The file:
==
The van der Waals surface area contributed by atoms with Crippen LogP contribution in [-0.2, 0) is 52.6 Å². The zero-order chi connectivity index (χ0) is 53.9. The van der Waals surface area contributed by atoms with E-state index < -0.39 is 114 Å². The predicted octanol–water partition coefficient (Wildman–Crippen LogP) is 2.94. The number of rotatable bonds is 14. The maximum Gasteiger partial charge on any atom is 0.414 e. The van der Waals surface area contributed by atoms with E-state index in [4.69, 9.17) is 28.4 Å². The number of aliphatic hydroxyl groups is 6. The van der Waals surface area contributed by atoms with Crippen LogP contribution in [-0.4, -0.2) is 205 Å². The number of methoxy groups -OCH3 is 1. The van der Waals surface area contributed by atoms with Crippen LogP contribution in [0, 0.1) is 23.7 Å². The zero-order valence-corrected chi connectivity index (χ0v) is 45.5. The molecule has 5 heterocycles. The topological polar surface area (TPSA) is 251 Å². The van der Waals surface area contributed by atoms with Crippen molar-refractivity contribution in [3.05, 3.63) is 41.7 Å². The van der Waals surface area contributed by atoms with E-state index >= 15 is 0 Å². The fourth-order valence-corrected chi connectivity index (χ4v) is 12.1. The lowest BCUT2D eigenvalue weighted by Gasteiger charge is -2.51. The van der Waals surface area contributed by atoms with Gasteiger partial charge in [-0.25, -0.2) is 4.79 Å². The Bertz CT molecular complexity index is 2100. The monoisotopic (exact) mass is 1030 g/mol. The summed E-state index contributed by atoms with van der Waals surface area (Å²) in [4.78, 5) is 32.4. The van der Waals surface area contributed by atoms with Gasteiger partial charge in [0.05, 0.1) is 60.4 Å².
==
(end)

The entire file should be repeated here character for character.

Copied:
The van der Waals surface area contributed by atoms with Crippen LogP contribution in [-0.2, 0) is 52.6 Å². The zero-order chi connectivity index (χ0) is 53.9. The van der Waals surface area contributed by atoms with E-state index < -0.39 is 114 Å². The predicted octanol–water partition coefficient (Wildman–Crippen LogP) is 2.94. The number of rotatable bonds is 14. The maximum Gasteiger partial charge on any atom is 0.414 e. The van der Waals surface area contributed by atoms with E-state index in [4.69, 9.17) is 28.4 Å². The number of aliphatic hydroxyl groups is 6. The van der Waals surface area contributed by atoms with Crippen LogP contribution in [-0.4, -0.2) is 205 Å². The number of methoxy groups -OCH3 is 1. The van der Waals surface area contributed by atoms with Crippen LogP contribution in [0, 0.1) is 23.7 Å². The zero-order valence-corrected chi connectivity index (χ0v) is 45.5. The molecule has 5 heterocycles. The topological polar surface area (TPSA) is 251 Å². The van der Waals surface area contributed by atoms with Crippen molar-refractivity contribution in [3.05, 3.63) is 41.7 Å². The van der Waals surface area contributed by atoms with E-state index >= 15 is 0 Å². The fourth-order valence-corrected chi connectivity index (χ4v) is 12.1. The lowest BCUT2D eigenvalue weighted by Gasteiger charge is -2.51. The van der Waals surface area contributed by atoms with Gasteiger partial charge in [-0.25, -0.2) is 4.79 Å². The Bertz CT molecular complexity index is 2100. The monoisotopic (exact) mass is 1030 g/mol. The summed E-state index contributed by atoms with van der Waals surface area (Å²) in [4.78, 5) is 32.4. The van der Waals surface area contributed by atoms with Gasteiger partial charge in [0.05, 0.1) is 60.4 Å².